A small propane (R290) split air conditioner from Chinese appliance giant Midea – the only room AC to earn Germany’s highly demanding “Blue Angel” ecolabel – is expected to enter the European marketplace this year, according to speakers in the policy session at the online ATMO/DTI Technical Conference.
The ATMO/DTI Technical Conference was hosted by shecco (publisher of this website) and the Danish Technology Institute on June 23 and 24.
Barbara Geschrey, Managing Director and Policy Advisor at research firm Öko-Recherche, said a “major” Chinese manufacturer intends to introduceR290 small split AC systems in Europe in the third quarter of 2020.
A subsequent speaker, Daniel de Graaf, Scientific Assistant for the German Environmental Agency (UBA), confirmed that this manufacturer is Midea, which received the Blue Angel ecolabel for its All Easy Series R290 units in 2018. De Graaf said he heard that Midea now has “better units” that it intends to have Blue Angel-certified and bring to the European market in 2020.
However, the COVID-19 pandemic, may alter those plans, he said, adding “Let’s hope for the best that those units will soon be available in Germany and Europe.” (Midea did not respond to requests for comment.)
Two Midea split AC units have qualified for the BlueAngel ecolabel, one with 2.6kW (0.7TR) and another with 3.5kW (1.0TR) of cooling capacity. They each have an R290 charge of 380g.
De Graaf noted that 700,000 R290 room ACs have worked in India “with no problems” and that it should “also be possible [in Europe] to install and operate them safely.” Demand for these environmentally friendly units has been growing in Germany, he added. “We have 2-3 requests at the agency every week.”
The Blue Angel certification, owned by the German Federal Ministry for the Environment and managed by the UBA, is the oldest Ecolabel in the world, established in 1978. It covers 120 product groups; about 1,500 companies 12,000 products have received the label.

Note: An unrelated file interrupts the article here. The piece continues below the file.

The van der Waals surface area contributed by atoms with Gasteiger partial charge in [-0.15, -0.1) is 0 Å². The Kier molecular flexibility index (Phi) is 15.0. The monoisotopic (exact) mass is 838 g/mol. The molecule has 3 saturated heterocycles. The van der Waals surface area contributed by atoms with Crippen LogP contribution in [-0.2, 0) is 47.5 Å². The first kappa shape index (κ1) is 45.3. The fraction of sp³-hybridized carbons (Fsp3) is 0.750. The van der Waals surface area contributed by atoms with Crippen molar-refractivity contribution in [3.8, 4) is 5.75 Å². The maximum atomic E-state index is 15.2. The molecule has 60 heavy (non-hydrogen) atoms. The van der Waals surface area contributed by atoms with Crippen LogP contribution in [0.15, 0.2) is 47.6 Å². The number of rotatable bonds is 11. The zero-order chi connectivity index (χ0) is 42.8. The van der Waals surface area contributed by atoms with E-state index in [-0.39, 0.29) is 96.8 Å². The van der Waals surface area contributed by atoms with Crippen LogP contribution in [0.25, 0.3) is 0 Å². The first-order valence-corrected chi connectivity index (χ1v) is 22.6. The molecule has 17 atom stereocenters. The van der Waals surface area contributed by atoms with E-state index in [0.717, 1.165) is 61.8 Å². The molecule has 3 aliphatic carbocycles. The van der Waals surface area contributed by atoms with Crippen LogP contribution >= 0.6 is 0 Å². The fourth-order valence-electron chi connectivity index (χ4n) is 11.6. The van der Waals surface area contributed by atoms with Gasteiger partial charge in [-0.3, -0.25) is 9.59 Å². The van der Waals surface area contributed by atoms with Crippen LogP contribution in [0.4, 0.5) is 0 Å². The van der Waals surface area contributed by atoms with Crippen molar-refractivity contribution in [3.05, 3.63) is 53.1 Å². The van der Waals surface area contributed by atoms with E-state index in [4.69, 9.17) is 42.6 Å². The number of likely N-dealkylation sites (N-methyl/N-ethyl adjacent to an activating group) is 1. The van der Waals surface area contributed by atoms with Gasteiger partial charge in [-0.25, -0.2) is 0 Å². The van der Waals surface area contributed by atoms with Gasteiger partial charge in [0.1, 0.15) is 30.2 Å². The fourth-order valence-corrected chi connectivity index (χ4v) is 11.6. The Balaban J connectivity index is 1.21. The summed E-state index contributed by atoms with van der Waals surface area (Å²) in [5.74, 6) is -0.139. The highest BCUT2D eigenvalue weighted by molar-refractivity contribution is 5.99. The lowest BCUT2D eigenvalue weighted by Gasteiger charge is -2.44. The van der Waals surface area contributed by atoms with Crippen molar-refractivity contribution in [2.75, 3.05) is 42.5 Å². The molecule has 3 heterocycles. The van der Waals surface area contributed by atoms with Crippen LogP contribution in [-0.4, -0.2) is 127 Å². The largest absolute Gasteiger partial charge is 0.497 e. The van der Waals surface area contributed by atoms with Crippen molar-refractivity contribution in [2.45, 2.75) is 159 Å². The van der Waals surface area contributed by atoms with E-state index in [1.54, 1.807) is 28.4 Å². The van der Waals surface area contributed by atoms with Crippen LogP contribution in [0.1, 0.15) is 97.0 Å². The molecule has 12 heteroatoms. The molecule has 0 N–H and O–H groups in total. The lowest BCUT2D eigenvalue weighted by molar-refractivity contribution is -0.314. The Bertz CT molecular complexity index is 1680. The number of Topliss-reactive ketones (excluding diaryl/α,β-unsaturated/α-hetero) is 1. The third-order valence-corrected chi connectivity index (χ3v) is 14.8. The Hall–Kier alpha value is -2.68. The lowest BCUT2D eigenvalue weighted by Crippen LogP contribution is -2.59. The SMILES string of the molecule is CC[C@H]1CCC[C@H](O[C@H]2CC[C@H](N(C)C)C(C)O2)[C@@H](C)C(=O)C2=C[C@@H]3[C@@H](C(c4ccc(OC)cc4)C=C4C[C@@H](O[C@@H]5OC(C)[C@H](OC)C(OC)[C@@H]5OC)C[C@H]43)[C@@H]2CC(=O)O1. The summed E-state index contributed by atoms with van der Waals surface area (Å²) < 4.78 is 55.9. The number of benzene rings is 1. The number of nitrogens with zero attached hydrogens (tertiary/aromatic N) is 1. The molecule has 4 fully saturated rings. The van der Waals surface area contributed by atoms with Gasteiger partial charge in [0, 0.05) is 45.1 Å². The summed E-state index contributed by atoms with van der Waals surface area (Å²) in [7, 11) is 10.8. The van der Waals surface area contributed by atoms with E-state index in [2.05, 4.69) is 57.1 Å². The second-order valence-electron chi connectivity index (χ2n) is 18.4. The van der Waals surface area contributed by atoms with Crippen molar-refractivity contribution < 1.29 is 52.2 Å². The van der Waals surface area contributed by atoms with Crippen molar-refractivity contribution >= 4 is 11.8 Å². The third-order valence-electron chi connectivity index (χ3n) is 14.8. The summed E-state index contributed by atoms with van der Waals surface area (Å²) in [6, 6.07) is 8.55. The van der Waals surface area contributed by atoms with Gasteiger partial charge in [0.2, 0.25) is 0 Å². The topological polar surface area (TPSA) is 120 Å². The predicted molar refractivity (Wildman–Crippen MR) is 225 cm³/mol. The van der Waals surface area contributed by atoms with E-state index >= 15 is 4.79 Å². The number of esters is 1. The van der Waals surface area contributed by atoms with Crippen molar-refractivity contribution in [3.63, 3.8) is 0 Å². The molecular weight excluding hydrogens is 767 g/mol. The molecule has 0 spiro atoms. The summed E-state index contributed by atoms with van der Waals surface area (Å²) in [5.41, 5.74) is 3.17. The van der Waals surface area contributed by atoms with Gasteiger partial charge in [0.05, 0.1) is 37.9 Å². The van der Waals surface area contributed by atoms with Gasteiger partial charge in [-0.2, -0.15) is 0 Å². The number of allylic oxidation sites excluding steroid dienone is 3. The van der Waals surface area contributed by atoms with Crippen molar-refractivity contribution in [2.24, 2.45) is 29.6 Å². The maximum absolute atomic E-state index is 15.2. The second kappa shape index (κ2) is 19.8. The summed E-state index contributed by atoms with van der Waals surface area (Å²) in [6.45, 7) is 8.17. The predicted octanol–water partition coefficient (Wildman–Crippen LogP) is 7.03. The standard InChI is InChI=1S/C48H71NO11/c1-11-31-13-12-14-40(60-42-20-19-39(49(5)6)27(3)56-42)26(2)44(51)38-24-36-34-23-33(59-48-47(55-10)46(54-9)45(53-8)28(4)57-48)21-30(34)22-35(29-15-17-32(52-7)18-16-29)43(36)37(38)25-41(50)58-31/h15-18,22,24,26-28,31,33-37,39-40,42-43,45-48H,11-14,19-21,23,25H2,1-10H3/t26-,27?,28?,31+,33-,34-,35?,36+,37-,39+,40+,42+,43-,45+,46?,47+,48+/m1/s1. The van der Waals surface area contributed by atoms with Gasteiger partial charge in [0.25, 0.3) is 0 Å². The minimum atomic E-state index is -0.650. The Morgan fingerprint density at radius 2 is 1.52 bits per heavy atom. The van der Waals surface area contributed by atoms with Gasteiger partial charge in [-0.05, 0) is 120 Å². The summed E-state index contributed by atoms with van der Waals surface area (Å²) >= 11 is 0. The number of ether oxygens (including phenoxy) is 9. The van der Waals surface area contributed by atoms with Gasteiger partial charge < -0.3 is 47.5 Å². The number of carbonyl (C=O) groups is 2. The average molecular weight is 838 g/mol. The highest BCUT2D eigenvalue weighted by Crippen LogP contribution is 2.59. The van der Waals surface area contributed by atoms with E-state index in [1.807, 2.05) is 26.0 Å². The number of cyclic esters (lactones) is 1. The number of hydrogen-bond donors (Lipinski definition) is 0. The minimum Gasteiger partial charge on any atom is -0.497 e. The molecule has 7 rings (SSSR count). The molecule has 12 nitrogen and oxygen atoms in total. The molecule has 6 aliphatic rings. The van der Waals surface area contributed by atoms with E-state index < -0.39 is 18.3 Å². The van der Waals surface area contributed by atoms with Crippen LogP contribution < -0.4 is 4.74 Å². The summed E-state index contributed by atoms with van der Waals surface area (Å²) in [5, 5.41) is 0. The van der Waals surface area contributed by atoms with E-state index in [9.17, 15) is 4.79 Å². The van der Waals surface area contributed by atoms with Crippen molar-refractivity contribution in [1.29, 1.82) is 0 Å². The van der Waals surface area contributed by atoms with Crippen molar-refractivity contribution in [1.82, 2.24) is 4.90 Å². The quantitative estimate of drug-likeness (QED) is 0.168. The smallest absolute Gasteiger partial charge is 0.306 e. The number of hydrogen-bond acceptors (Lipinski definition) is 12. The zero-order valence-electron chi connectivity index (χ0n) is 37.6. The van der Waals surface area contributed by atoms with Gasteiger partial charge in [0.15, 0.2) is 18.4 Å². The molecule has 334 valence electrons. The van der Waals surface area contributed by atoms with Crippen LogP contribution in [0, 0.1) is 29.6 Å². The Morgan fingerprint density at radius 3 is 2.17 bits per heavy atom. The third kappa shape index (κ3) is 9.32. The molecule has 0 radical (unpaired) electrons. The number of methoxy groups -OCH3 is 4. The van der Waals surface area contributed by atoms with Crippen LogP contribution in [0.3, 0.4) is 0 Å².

For a given product group “normally 20% to 30%” of products receive the label, said de Graaf. However, this is not the case with single split room air conditioners below 12kW (3.4TR) in cooling capacity
GWP under 10
The stringent Blue Angel standard for split ACs was established in 2016. To qualify for a Blue Angel ecolabel, a system must “use halogen-free [non-HFC] refrigerants, and also, no ammonia,” said de Graaf. The GWP of the refrigerant must be below 10.
The seasonal energy efficiency ratio (SEER) “needs to be seven or higher,” he said. “That correspondsto an A++ category in the EU.” In addition, an AC unit needs to have a Seasonal Coefficient of Performance (SCOP) of at least 4.6.
AC units must also be easy to clean and service to ensure a high life-cycle energy efficiency, according to de Graaf.
Further information on the Blue Angel standards for air conditioners can be found here.
De Graaf compared the Blue Angel criteria with ecolabels in Asia and Europe and found them “much less ambitious.”
China’s national Ecolabel, “China Environmental Labeling” does not impose a limit on refrigerant GWP.
Likewise, the Thai Green and South Korean ecolabels only restrict GWP to 2,500 or less. However, “there is no HFC used in air conditioning which is above 2500, so that’s not really a criterion” for sustainability, said de Graaf.
The Nordic Swan, Scandinavia’s ecolabel has set a GWP limit of 2,000.
“Let’s hope for the best that those units will soon be available in Germany and Europe.”Daniel de Graaf, UBA
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